"For 21 years, the Black AIDS Institute has led the fight to end HIV from a uniquely and unapologetically Black lens. With Black Empowerment as a central value, our leadership and our staff represent the communities we serve. By partnering with AIDS United and drawing from the intersectional expertise of the 55 Public Policy Council organizations, the Racial Justice Index will catalyze the prioritization of Black leadership, resource allocation, and capacity building. If we are committed to ending HIV within our lifetimes, rectifying the stain of white supremacy in how we do our work must be of the utmost priority." — Raniyah Copeland, President and CEO, Black AIDS Institute, co-chair of AIDS United's Racial Justice Index Committee

"HIV, HCV, and substance use disorder rage through Black and poor rural communities across the United States; it is critical the organizations are equipped to address the needs or Black people in the rural and Southern communities. The Racial Index will provide a tool for organizations to better develop staff and meet the growing needs of Black and brown communities."  — A. Toni Young, Founder and Executive Director, Community Education Group, co-chair of AIDS United's Racial Justice Index Committee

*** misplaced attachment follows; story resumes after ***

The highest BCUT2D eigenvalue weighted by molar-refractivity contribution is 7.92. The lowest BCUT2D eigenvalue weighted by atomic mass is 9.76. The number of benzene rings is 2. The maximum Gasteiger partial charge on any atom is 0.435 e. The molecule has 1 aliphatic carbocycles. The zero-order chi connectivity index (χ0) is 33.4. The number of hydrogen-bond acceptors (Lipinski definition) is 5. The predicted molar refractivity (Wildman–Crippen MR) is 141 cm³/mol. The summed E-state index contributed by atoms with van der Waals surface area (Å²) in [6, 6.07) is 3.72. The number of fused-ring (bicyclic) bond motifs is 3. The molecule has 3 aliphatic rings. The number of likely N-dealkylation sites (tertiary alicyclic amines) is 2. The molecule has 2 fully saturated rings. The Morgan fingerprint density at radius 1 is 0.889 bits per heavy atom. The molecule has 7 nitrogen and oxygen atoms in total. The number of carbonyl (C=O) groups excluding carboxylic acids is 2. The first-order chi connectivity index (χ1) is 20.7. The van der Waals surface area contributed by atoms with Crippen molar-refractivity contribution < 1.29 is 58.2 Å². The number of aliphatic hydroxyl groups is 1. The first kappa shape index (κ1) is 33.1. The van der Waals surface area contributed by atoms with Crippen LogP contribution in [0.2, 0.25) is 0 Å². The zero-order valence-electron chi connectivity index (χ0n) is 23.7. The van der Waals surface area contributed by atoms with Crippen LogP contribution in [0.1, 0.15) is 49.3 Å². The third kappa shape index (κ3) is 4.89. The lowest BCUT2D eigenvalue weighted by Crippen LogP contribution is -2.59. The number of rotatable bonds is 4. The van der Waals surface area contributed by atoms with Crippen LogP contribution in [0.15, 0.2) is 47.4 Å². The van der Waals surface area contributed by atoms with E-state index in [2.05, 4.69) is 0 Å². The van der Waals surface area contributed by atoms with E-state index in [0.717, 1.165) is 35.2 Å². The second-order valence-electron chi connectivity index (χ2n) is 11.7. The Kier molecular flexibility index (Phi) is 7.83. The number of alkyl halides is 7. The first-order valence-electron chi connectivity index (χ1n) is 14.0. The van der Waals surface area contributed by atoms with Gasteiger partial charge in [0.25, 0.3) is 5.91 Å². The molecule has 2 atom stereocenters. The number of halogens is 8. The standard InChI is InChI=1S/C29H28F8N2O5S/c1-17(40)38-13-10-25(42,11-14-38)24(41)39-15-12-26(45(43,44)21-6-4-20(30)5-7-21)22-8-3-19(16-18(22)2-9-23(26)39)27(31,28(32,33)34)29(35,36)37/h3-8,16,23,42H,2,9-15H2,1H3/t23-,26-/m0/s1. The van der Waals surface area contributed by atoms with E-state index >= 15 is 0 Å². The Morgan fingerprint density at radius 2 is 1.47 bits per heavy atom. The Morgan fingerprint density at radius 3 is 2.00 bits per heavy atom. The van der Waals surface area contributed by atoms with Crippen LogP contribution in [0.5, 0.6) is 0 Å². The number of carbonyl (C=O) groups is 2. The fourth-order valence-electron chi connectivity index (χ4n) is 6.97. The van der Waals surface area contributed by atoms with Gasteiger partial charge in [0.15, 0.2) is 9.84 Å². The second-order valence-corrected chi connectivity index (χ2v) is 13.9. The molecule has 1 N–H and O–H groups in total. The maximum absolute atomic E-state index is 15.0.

"We are proud of the AIDS United Public Policy Council for deepening our commitment to racial justice through the important and urgent work to create the racial justice index. This initiative will help us examine the HIV sector's commitment to racial equity and empower us all with the resources needed to end the HIV epidemic, starting with our own organizations."
— AIDS United Public Policy Council Co-Chairs Bill Keeton, Vivent Health vice president and chief advocacy officer, and Dr. Tyler TerMeer, Cascade AIDS Project CEO

"On National Black HIV/AIDS Awareness Day, I join AIDS United's Public Policy Council to celebrate the launch of the Racial Justice Index, an initiative designed for HIV service organizations to conduct internal reviews aimed at eliminating racist structures, policies, and hiring practices within them. The HIV/AIDS epidemic's disproportionate impact on Black Americans is rooted in systemic racism and the Racial Justice Index provides a tool for HIV organizations to reassess their internal structures. The Racial Justice Index is a much needed mechanism to center racial equity at the core of the HIV sector's commitment to ending the HIV epidemic." — Congresswoman Barbara Lee, Co-Chair of the Congressional HIV/AIDS Caucus

"I applaud AIDS United for launching the Racial Justice Index on National Black HIV/AIDS Awareness Day. The HIV/AIDS pandemic has had a devastating impact upon African Americans and other communities of color. In order for AIDS service and advocacy organizations to effectively address these devastating disparities, they must accurately reflect the demographics of the people who need their services." — Congresswoman Maxine Waters

Source: Black AIDS Institute